Life on the Mir was hectic. But in a spare moment Anderson pointed out a porthole as they passed over North America and showed the crew where he was born, Plattsburgh, N.Y., Vinogradov recalled. "I tried to show him the place where I was born, Magadan, but it was too far north. It was impossible to see from Mir's orbit."
That week spent in the cramped, cluttered Mir was the start of a long friendship. "I knew Michael well, and our families became good friends," Vinogradov said. "My wife is now in Houston. I talked with her yesterday. She was on her way to visit Michael's family" and pay her respects.
Undeterred by disaster
Michael Foale, a veteran American astronaut, has spent the past three weeks at Star City, where he and five other astronauts and cosmonauts are training to fly to the international space station on a mission that is now in doubt.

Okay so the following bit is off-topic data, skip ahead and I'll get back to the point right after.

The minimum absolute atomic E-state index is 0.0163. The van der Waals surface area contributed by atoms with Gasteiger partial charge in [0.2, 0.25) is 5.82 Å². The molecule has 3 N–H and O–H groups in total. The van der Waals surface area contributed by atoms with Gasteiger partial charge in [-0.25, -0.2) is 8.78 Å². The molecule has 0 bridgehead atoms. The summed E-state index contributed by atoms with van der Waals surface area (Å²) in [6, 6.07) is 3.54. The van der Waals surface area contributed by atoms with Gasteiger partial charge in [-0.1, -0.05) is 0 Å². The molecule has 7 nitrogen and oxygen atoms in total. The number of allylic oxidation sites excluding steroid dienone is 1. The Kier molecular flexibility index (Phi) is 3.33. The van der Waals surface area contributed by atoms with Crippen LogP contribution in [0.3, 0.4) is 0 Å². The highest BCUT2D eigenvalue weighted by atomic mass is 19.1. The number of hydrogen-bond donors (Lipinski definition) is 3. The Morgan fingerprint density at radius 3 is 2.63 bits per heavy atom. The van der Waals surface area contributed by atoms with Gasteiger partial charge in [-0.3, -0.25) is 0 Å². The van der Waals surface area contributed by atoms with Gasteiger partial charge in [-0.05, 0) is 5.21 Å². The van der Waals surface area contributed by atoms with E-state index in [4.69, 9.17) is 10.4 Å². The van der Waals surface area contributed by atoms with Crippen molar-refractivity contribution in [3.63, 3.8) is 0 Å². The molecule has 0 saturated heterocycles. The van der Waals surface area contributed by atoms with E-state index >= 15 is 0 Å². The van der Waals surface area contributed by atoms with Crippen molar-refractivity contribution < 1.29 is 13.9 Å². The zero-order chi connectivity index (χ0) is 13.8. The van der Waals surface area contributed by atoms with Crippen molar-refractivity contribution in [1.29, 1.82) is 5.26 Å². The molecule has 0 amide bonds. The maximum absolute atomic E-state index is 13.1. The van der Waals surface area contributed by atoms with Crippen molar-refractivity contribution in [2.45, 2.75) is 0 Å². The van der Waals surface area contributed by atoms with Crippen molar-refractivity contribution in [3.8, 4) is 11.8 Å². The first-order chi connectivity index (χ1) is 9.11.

Foale recalled turning on his television Saturday after returning from skiing and seeing what looked like "beautiful meteorites" crossing the sky. "What I saw was actually some of our dreams falling," he said.
The veteran astronaut, an astrophysicist, is no stranger to the hazards of space travel. He was aboard the Mir in 1997 when it was struck and heavily damaged by an errant unmanned Russian cargo rocket bringing supplies.
After Saturday's accident, Foale said, he spoke with his family, including a daughter in Houston who is a playmate of the children of some of the astronauts who were aboard Columbia. He wanted to know whether they wanted him to remain an astronaut.
He decided to remain in the program. So did all five other others training at Star City after similar soul-searching.
Even those who couldn't attend the memorial paid their respects at the vast, echoing control center.